“Never driven one in my life,” said Uncle Giles. “Not too keen on ‘em. Always in accidents. Some royalty in a motorcar have been involved in a nasty affair today. Heard the news in Aldershot. Fellow I went to see was told on the telephone. Amazing, isn’t it, hearing so soon. They’ve just assassinated an Austrian archduke down in Bosnia. Did it today. Only happened a few hours ago.”

And suddenly, the chapter makes complete sense: the reason Nick remembers this day with such vivid clarity is because it’s not simply an ordinary day, but the day the Great War, the day World War I, essentially began, June 28, 1914—the day Europe, the world, and the 20th century irrevocably changed. And the domestic drama, therefore, that took up most of the chapter, the apparently silly story of Billson the maid going hysterical, was actually Powell’s commentary on the larger historical change. Billson’s hysteria was a domestic reflection of the world’s larger impending hysteria—and while General Conyers, hero of the Boer War, symbol of British imperial confidence, and most importantly a second and more authoritative father-figure to Nick, was able to easily solve that situation, to use his authority to shepherd her quickly from the room, the reader soon realizes that this General, great as he might seem to little Nick, will be unable to solve the bloodshed that will follow.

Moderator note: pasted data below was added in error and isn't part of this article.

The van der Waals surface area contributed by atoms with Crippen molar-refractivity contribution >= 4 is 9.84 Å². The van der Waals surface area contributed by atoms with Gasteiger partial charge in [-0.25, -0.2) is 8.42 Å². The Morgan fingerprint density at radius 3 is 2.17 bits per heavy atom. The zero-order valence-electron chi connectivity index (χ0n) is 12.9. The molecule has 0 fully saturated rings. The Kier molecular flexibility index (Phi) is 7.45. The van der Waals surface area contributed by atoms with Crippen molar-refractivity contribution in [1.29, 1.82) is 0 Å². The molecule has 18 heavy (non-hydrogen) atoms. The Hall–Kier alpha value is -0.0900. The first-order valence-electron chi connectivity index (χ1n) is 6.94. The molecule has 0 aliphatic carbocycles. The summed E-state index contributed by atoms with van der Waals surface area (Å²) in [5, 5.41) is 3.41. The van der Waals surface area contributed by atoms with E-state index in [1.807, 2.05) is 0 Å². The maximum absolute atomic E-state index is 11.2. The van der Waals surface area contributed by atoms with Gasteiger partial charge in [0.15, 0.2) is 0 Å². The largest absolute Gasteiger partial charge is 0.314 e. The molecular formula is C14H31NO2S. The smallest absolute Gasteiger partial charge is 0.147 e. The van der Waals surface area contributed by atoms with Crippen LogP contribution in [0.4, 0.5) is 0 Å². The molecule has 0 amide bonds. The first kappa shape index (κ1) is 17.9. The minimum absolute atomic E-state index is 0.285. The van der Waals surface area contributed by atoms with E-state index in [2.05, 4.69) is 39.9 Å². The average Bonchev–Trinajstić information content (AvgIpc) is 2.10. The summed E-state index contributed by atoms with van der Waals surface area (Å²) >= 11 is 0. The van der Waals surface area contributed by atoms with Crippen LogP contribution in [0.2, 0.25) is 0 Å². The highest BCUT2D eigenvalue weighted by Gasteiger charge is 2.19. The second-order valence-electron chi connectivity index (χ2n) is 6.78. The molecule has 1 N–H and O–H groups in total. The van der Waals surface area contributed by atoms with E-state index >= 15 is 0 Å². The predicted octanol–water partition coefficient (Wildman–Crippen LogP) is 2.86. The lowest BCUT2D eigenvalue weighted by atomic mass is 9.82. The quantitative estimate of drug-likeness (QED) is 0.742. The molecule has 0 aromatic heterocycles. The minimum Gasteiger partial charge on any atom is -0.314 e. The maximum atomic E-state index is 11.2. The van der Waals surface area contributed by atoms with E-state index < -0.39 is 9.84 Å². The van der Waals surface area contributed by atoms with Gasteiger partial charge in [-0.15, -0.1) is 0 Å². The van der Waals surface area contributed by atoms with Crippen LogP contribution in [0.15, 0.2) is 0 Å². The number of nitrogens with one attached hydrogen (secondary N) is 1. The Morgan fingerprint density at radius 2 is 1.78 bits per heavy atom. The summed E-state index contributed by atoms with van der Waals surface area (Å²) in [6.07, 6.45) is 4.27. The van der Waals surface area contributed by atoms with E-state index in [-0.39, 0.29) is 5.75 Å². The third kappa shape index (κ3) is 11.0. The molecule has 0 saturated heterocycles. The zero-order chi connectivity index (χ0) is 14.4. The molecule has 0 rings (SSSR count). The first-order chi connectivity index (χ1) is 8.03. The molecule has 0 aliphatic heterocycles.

The chapter thus exemplifies what Powell does so brilliantly throughout the whole twelve-volume series—capturing the banality of the way ordinary people experience history. The grand events that shaped the twentieth century, World War I, the rise of Hitler, the ultimate allied victory, always happen in the background in Powell’s series, behind the interpersonal social dramas of his various characters. Some might argue that this betrays Powell’s myopia, the class prejudice that kept him in his secluded world of debutante balls and fancy parties at rich houses, but I think it’s actually an insightful commentary on how most of us experience history. We today are also living through extraordinary times, with the rise of right-wing figures like Trump and the decline of the liberal order that’s kept our society prosperous and stable—yet most of us go on with our daily lives, and our small dramas still occupy more of our time than larger events. After all, it’s so difficult to understand in real time what events will end up having historical significance. Nick himself, with the privilege of hindsight, reflects on this very idea during the flashback chapter, just after Uncle Giles delivers his unknowingly monumental news: